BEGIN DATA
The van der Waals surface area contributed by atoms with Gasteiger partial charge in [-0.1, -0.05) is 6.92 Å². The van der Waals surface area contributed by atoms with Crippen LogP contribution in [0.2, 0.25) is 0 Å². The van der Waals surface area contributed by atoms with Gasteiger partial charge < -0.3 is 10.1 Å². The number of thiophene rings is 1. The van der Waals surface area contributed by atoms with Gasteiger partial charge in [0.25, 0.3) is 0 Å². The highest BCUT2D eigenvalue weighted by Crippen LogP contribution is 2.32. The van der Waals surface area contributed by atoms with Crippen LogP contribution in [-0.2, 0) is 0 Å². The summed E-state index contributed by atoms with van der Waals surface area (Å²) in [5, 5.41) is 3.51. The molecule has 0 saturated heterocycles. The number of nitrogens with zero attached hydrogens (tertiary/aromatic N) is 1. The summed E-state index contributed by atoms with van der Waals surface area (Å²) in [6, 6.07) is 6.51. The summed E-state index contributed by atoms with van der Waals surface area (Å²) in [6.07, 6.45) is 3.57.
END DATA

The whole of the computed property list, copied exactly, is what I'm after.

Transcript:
The van der Waals surface area contributed by atoms with Gasteiger partial charge in [-0.1, -0.05) is 6.92 Å². The van der Waals surface area contributed by atoms with Crippen LogP contribution in [0.2, 0.25) is 0 Å². The van der Waals surface area contributed by atoms with Gasteiger partial charge < -0.3 is 10.1 Å². The number of thiophene rings is 1. The van der Waals surface area contributed by atoms with Gasteiger partial charge in [0.25, 0.3) is 0 Å². The highest BCUT2D eigenvalue weighted by Crippen LogP contribution is 2.32. The van der Waals surface area contributed by atoms with Crippen LogP contribution in [-0.2, 0) is 0 Å². The summed E-state index contributed by atoms with van der Waals surface area (Å²) in [5, 5.41) is 3.51. The molecule has 0 saturated heterocycles. The number of nitrogens with zero attached hydrogens (tertiary/aromatic N) is 1. The summed E-state index contributed by atoms with van der Waals surface area (Å²) in [6, 6.07) is 6.51. The summed E-state index contributed by atoms with van der Waals surface area (Å²) in [6.07, 6.45) is 3.57.